The majority of absence from autumn to spring term 2022/23 was due to illness, which accounted for 4.5% of possible sessions in autumn term, and 3.6% in spring term. The department does not hold information about the number and proportion of state-educated students whose school absences are recorded as due to a chronic health condition or disability. The most recent school absence data can be found here: https://explore-education-statistics.service.gov.uk/find-statistics/pupil-absence-in-schools-in-england.

Damian Hinds
Minister of State (Education)
16th Jan 2024
To ask the Secretary of State for Education, with reference to the guidance entitled Free school meals: guidance for schools and local authorities, published on 31 January 2023, if she will publish revised guidance with information on the provision of free school meals for children with special educational needs and disabilities.

There are many pupils with Special Educational Needs and Disability (SEND) status that meet the eligibility criteria necessary for free school meals (FSM). The latest published statistics show that 41.1% of pupils with an Education, Health and Care plan and 37.5% of pupils on SEND support were eligible for FSM provision in 2023. Similarly, many children with disabilities but not Special Educational Needs will be eligible, and those rates are higher than the overall proportion of pupils eligible for FSM in England.

The standard food offering provided by schools will be suitable to the needs of many of these children. However, some pupils with additional needs may require special food provision or arrangements. All schools have duties under the Equality Act 2010 towards individual disabled children and young people, and they must make reasonable adjustments to prevent them being put at a substantial disadvantage. That means that a school cannot treat a pupil unfairly because of their disability.

The department will update its published guidance on FSM to make reference to the reasonable adjustments duty in order to heighten awareness about reasonable adjustments, such as meal provision, amongst schools, local authorities and families. This guidance will be made available in spring 2024.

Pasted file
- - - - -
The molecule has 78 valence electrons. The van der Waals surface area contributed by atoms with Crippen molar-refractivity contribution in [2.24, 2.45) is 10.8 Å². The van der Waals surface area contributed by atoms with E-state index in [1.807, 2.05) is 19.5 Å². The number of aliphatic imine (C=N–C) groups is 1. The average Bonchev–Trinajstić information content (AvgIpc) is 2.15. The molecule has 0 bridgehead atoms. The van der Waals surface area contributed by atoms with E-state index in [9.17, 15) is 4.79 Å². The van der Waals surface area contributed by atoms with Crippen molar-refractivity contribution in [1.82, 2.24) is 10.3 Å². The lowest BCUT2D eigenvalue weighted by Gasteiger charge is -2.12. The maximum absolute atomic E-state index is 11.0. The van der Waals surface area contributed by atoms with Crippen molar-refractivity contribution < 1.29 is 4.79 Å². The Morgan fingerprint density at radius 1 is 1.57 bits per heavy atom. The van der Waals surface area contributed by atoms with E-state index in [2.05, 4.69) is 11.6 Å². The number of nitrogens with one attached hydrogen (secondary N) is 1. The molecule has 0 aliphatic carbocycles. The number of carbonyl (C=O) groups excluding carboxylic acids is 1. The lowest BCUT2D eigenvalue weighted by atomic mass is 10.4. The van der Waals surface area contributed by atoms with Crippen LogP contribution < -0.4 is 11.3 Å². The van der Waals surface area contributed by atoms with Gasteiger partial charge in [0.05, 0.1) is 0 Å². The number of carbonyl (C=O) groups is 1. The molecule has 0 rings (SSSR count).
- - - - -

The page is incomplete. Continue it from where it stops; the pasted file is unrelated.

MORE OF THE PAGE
Damian Hinds
Minister of State (Education)
16th Jan 2024
To ask the Secretary of State for Education, what proportion of education, health and care plans include nutritional information; and what (a) funding and (b) other support she has made available to local authorities to support SEND children with nutritional needs.

The department does not collect data on how many Education, Health and Care plans include nutritional information.

High needs funding to support the education of children with complex Special Educational Needs and Disabilities (SEND) will total to £10.5 billion in 2024/25 which is an increase of over 60% from 2019/20. The majority of this funding is allocated to local authorities: they, and the schools they fund, can use this funding to subsidise or meet the cost of school food, including for those children with SEND who have nutritional needs.

David Johnston
Parliamentary Under-Secretary (Department for Education)
4th Mar 2024
To ask the Secretary of State for Environment, Food and Rural Affairs, if he will (a) publish the responses to the 2021 consultation on the commercial and non-commercial movements of pets into Great Britain and (b) commit to a legislative timeframe to ban the import of dogs with cropped ears.

We are carefully reviewing the feedback gathered from our consultation and wider engagement with stakeholders, and a summary will be published in due course.

The practice of non-exempted mutilations such as cropping dogs' ears is abhorrent and has rightly been banned in the UK for over 10 years.

The Government supports the Private Members’ Bill, Animal Welfare (Import of Dogs, Cats and Ferrets) Bill, introduced by the hon. Member for North Devon on restricting the importation and non-commercial movement of pets. The Bill will contain powers that will enable future regulations for commercial and non-commercial movements of pets into the United Kingdom including prohibiting the import of dogs with cropped ears.

Mark Spencer
Minister of State (Department for Environment, Food and Rural Affairs)
19th Feb 2024
To ask the Secretary of State for Environment, Food and Rural Affairs, how many hectares of land have been protected for wildlife as a result of the Nutrient Mitigation Scheme.

Nutrient neutrality advice aims to halt further pollution of England’s most important protected waterways whose catchments cover an area of approximately 1.8m ha.

Natural England has developed a Nutrient Mitigation Scheme that has so far secured approximately 257 ha of land to reduce nutrient pollution from new housing development. This land will also be managed for the purposes of nature conservation and, where appropriate, public access.

Natural England is currently investigating other sites across England which, if considered feasible, would secure approximately 512 ha of land for the purposes of nutrient mitigation and nature recovery.

Natural England aims to avoid the best and most versatile agricultural land when investing in nutrient mitigation projects.

The nutrient mitigation scheme operates alongside a number of other providers of nutrient mitigation across England, including Local Authorities, environmental Non-Governmental Organisations, private markets and developers. Many of the solutions invested in by these providers will be nature-based and will not only reduce nutrient pollution but benefit nature and people.